Following Gov. John Hickenlooper’s public forum Monday morning at the Moffat County Fairgrounds Pavilion in Craig, the Craig Daily Press spoke with Northwest Colorado residents about their thoughts.
Shirley Stehle, 86, of Craig, knows what it means to be a Moffat County resident. She’s lived in the county for more than 60 years and recently had a poem published in a book that perfectly captures what life is like in the high plains of Northwest Colorado. Stehle is the Craig Daily Press’ hometown hero this week due to her giving spirit, her triumph in fighting breast cancer and her ever so dedicated love for Moffat County.
In the coming months, the Moffat County Libraries plan to show both kids and adults that reading is pretty cool. Starting Tuesday, the libraries will be offering a new reading program, entitled “Reading Is Snow Much Fun!” The winter-themed literacy activity, which will run through the end of February, is available to readers of every age.
Thanksgiving. The word brings so many things to mind. Giving thanks, traditions, family, friends, food and warmth are just a few. We’ve had fancy dinners at nice hotel restaurants and meager dinners at a tiny diner where we were thankful the gravy was good and covered the rest of the food that wasn’t quite so tasty. My favorite Thanksgivings, though, were those spent in our little homestead house at the ranch.
Go onward and live your life to the fullest and don’t worry about the past it is over, tomorrow is yet to come, and each day is a present use it well.
The women's hockey team from Craig has played six games this season.
Nestled on the east side of Craig, the Luttrell Barn is practically empty. It hasn’t hosted an event in years — and it possibly won’t ever again. Built in 1904, the barn has been moved, renovated and now faces some difficult questions. Moffat County owns the structure, and it is up to county commissioners to decide whether they want to put a hefty sum of cash toward fixing it up, or if they should let it go: to be demolished or handed over to the Wyman Living History Museum.
The daily cops roundup and jail report.
Making sensible dietary choices during Thanksgiving and other winter holiday meals can have a significant impact on your health as the days get colder. By eating smart, you can enjoy such celebrations guilt-free.
It was a passing of the torch at Thursday night’s school board meeting as newly elected board members Sue Voloshin, Tony Peroulis, Darrell Camilletti and KC Hume were sworn in for four-year terms with the district. The four of them and re-elected board member Joel Browning officially began their terms midway through the meeting.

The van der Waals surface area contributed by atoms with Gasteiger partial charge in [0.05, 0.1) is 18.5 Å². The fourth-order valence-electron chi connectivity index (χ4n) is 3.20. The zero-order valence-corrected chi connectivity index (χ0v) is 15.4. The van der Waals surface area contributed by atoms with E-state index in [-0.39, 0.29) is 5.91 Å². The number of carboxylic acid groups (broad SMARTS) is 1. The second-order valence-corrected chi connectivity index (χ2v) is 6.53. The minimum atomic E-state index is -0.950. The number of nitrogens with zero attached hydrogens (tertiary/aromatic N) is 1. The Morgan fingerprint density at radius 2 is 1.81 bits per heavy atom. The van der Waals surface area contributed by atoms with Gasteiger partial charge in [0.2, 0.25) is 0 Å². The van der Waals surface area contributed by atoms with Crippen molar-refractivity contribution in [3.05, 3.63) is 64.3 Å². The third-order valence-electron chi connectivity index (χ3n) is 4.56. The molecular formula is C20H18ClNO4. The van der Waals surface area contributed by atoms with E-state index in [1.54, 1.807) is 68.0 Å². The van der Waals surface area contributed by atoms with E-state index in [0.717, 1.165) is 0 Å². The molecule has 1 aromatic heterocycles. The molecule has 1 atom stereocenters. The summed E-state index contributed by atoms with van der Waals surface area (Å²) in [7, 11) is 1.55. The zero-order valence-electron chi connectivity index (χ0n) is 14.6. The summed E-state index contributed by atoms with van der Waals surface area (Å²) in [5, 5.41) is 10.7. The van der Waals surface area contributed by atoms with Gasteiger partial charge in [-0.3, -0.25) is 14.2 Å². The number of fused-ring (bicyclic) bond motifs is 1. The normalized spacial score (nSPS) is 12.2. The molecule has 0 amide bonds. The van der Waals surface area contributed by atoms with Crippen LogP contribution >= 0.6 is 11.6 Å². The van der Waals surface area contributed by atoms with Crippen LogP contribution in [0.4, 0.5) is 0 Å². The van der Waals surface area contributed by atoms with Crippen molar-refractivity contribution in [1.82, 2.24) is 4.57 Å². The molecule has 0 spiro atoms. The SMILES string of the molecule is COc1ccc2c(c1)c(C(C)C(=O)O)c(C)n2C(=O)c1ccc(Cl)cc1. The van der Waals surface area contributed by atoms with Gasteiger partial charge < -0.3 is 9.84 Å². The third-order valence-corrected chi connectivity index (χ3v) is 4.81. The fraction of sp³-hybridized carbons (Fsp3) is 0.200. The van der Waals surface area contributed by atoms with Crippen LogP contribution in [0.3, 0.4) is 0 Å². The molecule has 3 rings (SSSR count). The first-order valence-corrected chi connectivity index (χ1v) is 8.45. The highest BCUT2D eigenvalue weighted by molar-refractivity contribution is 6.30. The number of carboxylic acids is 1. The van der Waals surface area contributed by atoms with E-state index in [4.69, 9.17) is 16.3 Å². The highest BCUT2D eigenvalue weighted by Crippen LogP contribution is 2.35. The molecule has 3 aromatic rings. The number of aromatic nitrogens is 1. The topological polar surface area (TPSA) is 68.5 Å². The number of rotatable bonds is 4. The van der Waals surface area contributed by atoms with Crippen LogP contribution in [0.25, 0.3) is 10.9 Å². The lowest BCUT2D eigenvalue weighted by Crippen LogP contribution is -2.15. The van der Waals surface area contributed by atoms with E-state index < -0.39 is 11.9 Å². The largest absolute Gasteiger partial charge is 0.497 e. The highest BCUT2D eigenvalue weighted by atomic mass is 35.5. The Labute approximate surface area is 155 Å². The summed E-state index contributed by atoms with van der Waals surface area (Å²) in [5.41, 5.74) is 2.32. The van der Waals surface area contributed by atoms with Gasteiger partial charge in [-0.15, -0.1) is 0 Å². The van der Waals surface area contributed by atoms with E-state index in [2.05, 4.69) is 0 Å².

Getting high-speed Internet to rural Colorado has been an ongoing issue since the Internet was invented. Audrey Danner, interim director of Craig/Moffat Economic Development Partnership, laughed when she recalled the efforts she and other county leaders took to expand telephone networks in the region in 1996. “We called it high-speed telecommunication back then,” she said.
Gov. John Hickenlooper is coming to Craig on Monday. As part of a tour of western Colorado, the governor will be stopping at Colorado Northwestern Community College for a town hall meeting. He will provide a short presentation on some pressing issues, and then turn it back to Moffat County, said Reeves Brown Executive Director of the Department of Local Affairs. Hickenlooper’s trip to was spurred by “more than one request for the governor to visit Moffat County,” Eric Brown, director of communications for the governor, said in an email.
The daily cops roundup and jail report.
Moffat County Undersheriff Charlene Abdella announced her bid to run for Moffat County sheriff in the 2014 election on Tuesday. “I would like the opportunity to continue to serve the citizens of Moffat County and do hereby announce my intent to run for the office of sheriff,” Abdella said in a statement. That makes her the first woman to run for Moffat County Sheriff. Her undersheriff would be Lieutenant KC Hume.
When it comes to giving to those in need, oneupsmanship is hardly a bad thing, and a little friendly competition between the students of Craig Middle School has led to some very positive results. In the past month, the kids of CMS have amassed 3,400 pounds of non-perishable food items to donate to the Interfaith Food Bank. Besides the 1.7 tons of canned and packaged goods — determined by weighing a flatbed truck before and after the food was transported for delivery Monday — students also collected a financial contribution totaling $3,376.